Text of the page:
Fiji troops to join depleted Golan peacekeeping force

Some 170 troops from Fiji will join the United Nations peacekeeping force on the Golan Heights in the wake of the withdrawal of Austrian troops.

The new peacekeepers will arrive in the region at the end of the month, the United Nations announced Monday.

Last week, the 380 Austrian troops left the region after fighting between government and rebel forces in Syria’s two-year civil war placed them in danger. Croatia withdrew from the peacekeeping force earlier in the year over similar fears.

With the Austrians’ withdrawal, the U.N. Disengagement Observer Force stationed on the Golan Heights is well short of the 1,000 troops it is supposed to have. The force now has 341 troops from the Philippines and 193 from India.

Last week, U.N. Secretary-General Ban Ki-moon called for bringing the force to 1,250 troops and enhancing its self-defense capabilities.

The peacekeepers have been stationed on the Golan since 1974 in the wake of a cease-fire agreement following the Yom Kippur War of the previous year.

Syrian rebels take towns near ceasefire line with Israel

Syrian rebels have overrun several towns near Israel's Golan Heights in the past 24 hours, rebels and a monitoring group said on Thursday, fuelling tensions in the sensitive military zone.

“We have been attacking government positions as the army has been shelling civilians, and plan to take more towns,” said Abu Essam Taseel, from the media office of the “Martyrs of Yarmouk”, a rebel brigade operating in the area.

The Syrian Observatory for Human Rights, a British-based group monitoring the conflict in Syria, said rebels had taken several towns near the Golan plateau, which Israel captured from Syria in the 1967 Middle East war and later annexed.

It said that on Wednesday night rebels had captured Khan Arnabeh, which sits on the Israeli-Syrian disengagement line and straddles a main road leading into Israeli-held territory.

Rebels also took Mashati al-Khadar and Seritan Lahawan, two villages near the ceasefire line, it said.

U.N. peacekeepers monitoring the line halted patrols this month after rebels held 21 Filipino observers for three days.

The armed struggle between rebels and forces loyal to Syrian President Bashar al-Assad has posed increasing difficulties for the 1,000-strong U.N. Disengagement Observer Force (UNDOF).

There is growing concern in Israel that Islamist rebels may be emboldened to end the quiet maintained by Assad and his father before him on the Golan front since 1974.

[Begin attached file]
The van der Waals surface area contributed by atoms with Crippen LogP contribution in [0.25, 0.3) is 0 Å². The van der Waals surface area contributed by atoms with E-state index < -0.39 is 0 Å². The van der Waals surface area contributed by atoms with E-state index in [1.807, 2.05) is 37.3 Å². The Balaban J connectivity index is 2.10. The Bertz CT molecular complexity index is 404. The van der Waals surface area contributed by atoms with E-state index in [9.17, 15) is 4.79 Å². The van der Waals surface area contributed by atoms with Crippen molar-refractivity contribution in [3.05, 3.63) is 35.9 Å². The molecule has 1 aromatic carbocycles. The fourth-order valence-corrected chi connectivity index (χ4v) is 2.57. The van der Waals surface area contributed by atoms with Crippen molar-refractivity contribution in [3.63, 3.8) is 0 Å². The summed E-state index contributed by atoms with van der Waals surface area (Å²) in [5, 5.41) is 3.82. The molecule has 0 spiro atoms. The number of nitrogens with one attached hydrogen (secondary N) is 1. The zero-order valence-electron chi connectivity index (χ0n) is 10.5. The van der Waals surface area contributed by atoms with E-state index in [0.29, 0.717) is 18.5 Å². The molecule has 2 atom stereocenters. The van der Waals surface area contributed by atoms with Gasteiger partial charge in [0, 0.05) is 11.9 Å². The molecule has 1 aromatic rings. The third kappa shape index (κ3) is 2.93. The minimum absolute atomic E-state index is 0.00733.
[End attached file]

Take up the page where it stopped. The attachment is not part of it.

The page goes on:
Rebel sources say the Syrian army intensified shelling of villages in the area of Saham al-Golan at dawn on Thursday.

They said that rebels in the Quneitra region, next to the Golan, were stepping up attacks on roadblocks to gain more territory but added that the strategic town of Quneitra – which was largely destroyed and abandoned during Israeli-Syrian clashes in 1974 – was still in Syrian government hands.

Reporting by Oliver Holmes in Beirut and Suleiman al-Khalidi in Amman; Editing by Alistair Lyon

U.N. curbs Golan patrols after peacekeepers seized, diplomats say

U.N. peacekeepers monitoring the ceasefire line between Syria and the Israel's Golan Heights have scaled back patrols after rebels detained 21 Filipino observers for three days last week, diplomats said on Thursday.

The seizure of the unarmed observers highlighted the vulnerability of the 1,000-strong U.N. Disengagement Observer Force (UNDOF), whose mission began in 1974, to the growing violence in Syria.

It also heightened concern in Israel that Islamist rebels, separated from Israeli troops only by a toothless U.N. force, may be emboldened to end years of quiet maintained by President Bashar al-Assad and his father before him on the Golan front.

“They have reduced their patrols for now, halted patrols in areas like the place where the Filipinos were taken hostage,” one diplomat in the region said.

A U.N. official in Damascus declined to comment, but two Israeli officials confirmed that UNDOF had reduced operations.

The capture of the 21 peacekeepers was the latest challenge for the United Nations force, comprised of troops from the Philippines, India, Croatia and Austria.

Japan said it was withdrawing soldiers from UNDOF three months ago in response to the violence in Syria. Croatia said last month it would also pull out its troops as a precaution after reports, which it denied, that Croatian arms had been shipped to Syrian rebels.

Two weeks ago the United Nations said an UNDOF staff member had gone missing. It did not identify him but one rebel source identified him as a Canadian legal adviser and said he had been captured by another rebel force and held for ransom.


The diplomat said the new restrictions on UNDOF affected mainly the southern part of its “area of separation”, between Syrian and Israeli forces, a narrow strip of land running 45 miles from Mount Hermon on the Lebanese border to the Yarmouk River frontier with Jordan.

“But it does affect all areas where there are potential security issues,” she said, adding that the whole UNDOF operation may need to be “reframed and reworked”.

U.N. Secretary-General Ban Ki-moon said in a December report to the Security Council that fighting between Syrian armed forces and rebels inside the area of separation has “the potential to ignite a larger conflict between Israel and the Syrian Arab Republic, with grave consequences”.

Israel warned 10 days ago that it could not be expected to stand idle as Syria's civil war, in which 70,000 people have been killed, spilled over into the Golan Heights.